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To summarise: I have a dedicated server with a few friends running a torrent client with web gui. Each user is running a client under their username on the server so downloads go in their user dir, and only they have access to their own files etc.

How can I monitor and limit the bandwidth per month on a per user basis?

I was thinking there must be a way using iptables maybe. And by monitoring the bandwidth used by all processes of user X. And if they have used more then their monthly allowed bandwidth of Y GB, they get a message saying that and networking gets blocked for their torrent client, or the client gets killed completely. I also thought about squid, but seeing as it would be using multiple torrent clients this could use a lot of server resources...

I am using debian lenny.

I'm not sure how to do this...

would this be possible at all? I am grateful for even just partial solutions to this...

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We could do with know what OS you are using. –  Sam Aug 9 '09 at 21:05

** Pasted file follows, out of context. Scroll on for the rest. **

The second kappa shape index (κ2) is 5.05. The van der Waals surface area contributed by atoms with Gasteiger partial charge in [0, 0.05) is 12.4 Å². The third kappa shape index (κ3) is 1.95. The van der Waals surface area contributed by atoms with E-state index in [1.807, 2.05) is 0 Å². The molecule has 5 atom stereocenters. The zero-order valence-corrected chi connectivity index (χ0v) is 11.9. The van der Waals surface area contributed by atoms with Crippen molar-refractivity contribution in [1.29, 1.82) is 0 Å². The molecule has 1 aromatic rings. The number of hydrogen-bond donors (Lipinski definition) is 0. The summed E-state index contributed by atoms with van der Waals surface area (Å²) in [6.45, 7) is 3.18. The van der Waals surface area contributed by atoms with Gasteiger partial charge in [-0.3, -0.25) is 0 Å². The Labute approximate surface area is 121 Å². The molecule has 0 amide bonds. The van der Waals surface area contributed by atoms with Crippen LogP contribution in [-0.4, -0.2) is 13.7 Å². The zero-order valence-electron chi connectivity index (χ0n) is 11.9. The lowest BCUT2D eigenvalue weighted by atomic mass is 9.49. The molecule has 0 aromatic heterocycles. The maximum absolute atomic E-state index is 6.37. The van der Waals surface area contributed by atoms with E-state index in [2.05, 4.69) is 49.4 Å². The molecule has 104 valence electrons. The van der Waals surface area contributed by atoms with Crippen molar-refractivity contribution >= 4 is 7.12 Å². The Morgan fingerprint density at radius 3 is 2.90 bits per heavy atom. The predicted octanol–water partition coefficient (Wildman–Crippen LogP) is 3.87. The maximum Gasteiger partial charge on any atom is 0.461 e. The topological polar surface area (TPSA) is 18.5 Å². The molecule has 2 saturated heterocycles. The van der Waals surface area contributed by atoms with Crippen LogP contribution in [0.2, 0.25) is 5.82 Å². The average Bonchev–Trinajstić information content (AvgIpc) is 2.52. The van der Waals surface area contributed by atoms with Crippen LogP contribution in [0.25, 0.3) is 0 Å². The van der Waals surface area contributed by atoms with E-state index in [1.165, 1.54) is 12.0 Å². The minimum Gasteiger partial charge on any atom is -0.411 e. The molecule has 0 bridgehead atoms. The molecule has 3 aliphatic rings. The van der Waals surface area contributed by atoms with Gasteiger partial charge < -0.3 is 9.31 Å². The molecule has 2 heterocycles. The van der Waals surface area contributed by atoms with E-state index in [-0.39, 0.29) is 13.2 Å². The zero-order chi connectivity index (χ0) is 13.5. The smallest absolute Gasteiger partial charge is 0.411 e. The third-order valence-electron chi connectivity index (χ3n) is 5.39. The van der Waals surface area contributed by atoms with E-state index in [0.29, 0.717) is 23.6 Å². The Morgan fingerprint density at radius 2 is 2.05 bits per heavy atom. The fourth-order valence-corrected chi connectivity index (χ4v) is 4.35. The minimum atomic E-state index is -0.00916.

debian. Added in an edit. –  loco41211 Aug 9 '09 at 21:21
    
just curious, are you using TorrentFlux? –  cop1152 Aug 9 '09 at 22:55
    
it's one of the things I am trying. At the moment we are looking at anything to possibly use for a seedbox with disk space limiting (which we have a solution for) and bandwidth limiting which we are stuck on.... and some of my friends use around 1TB a month while others only a few Mbs. Would really like to limit this per user equally. –  loco41211 Aug 9 '09 at 22:59

7 Answers 7

You could use the 'tc' traffic shaping command.

Give each of your friends a different port to use for BitTorrent. Mark the TCP packets with iptables for each port.

iptables -t mangle -A FORWARD -p tcp --sport 6881 -j MARK --set-mark 100
iptables -t mangle -A FORWARD -p tcp --dport 6881 -j MARK --set-mark 100

Then use the tc command to set the maximum bandwidth and rate for each user.

At the end of the month you can delete and add the 'tc' commands to reset the counts.

You can monitor usage for each user by:

tc filter show dev ethX

If you are using Debian install shorewall, it makes it really easy to do traffic shaping without messing with iptables. You just edit tcdevices,tcclasses, and tcrules in the /etc/shorewall directory. More info here: http://www.shorewall.net/traffic_shaping.htm